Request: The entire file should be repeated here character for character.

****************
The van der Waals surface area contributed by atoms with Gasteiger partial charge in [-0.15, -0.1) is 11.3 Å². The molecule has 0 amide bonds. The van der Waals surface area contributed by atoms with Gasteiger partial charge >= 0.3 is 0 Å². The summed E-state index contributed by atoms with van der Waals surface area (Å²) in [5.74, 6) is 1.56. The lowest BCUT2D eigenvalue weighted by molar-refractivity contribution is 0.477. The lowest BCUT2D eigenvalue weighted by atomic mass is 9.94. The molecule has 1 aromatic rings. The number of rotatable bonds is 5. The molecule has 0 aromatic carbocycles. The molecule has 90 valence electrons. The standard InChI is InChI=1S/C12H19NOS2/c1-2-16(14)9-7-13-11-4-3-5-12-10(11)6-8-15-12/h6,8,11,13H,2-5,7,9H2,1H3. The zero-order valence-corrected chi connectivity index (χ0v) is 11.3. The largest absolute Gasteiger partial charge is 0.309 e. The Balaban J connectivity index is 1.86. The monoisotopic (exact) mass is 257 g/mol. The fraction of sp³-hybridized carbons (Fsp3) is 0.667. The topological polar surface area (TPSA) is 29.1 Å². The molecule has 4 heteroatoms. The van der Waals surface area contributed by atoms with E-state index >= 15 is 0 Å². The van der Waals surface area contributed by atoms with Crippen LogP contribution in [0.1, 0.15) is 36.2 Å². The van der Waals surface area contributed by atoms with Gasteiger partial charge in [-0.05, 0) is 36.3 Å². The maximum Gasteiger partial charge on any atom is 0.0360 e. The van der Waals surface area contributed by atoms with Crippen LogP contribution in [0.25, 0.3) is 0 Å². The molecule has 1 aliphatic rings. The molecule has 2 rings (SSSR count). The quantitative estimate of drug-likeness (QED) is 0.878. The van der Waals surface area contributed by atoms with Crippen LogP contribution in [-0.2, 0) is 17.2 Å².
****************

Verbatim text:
The van der Waals surface area contributed by atoms with Gasteiger partial charge in [-0.15, -0.1) is 11.3 Å². The molecule has 0 amide bonds. The van der Waals surface area contributed by atoms with Gasteiger partial charge >= 0.3 is 0 Å². The summed E-state index contributed by atoms with van der Waals surface area (Å²) in [5.74, 6) is 1.56. The lowest BCUT2D eigenvalue weighted by molar-refractivity contribution is 0.477. The lowest BCUT2D eigenvalue weighted by atomic mass is 9.94. The molecule has 1 aromatic rings. The number of rotatable bonds is 5. The molecule has 0 aromatic carbocycles. The molecule has 90 valence electrons. The standard InChI is InChI=1S/C12H19NOS2/c1-2-16(14)9-7-13-11-4-3-5-12-10(11)6-8-15-12/h6,8,11,13H,2-5,7,9H2,1H3. The zero-order valence-corrected chi connectivity index (χ0v) is 11.3. The largest absolute Gasteiger partial charge is 0.309 e. The Balaban J connectivity index is 1.86. The monoisotopic (exact) mass is 257 g/mol. The fraction of sp³-hybridized carbons (Fsp3) is 0.667. The topological polar surface area (TPSA) is 29.1 Å². The molecule has 4 heteroatoms. The van der Waals surface area contributed by atoms with E-state index >= 15 is 0 Å². The van der Waals surface area contributed by atoms with Crippen LogP contribution in [0.1, 0.15) is 36.2 Å². The van der Waals surface area contributed by atoms with Gasteiger partial charge in [-0.05, 0) is 36.3 Å². The maximum Gasteiger partial charge on any atom is 0.0360 e. The van der Waals surface area contributed by atoms with Crippen LogP contribution in [0.25, 0.3) is 0 Å². The molecule has 1 aliphatic rings. The molecule has 2 rings (SSSR count). The quantitative estimate of drug-likeness (QED) is 0.878. The van der Waals surface area contributed by atoms with Crippen LogP contribution in [-0.2, 0) is 17.2 Å².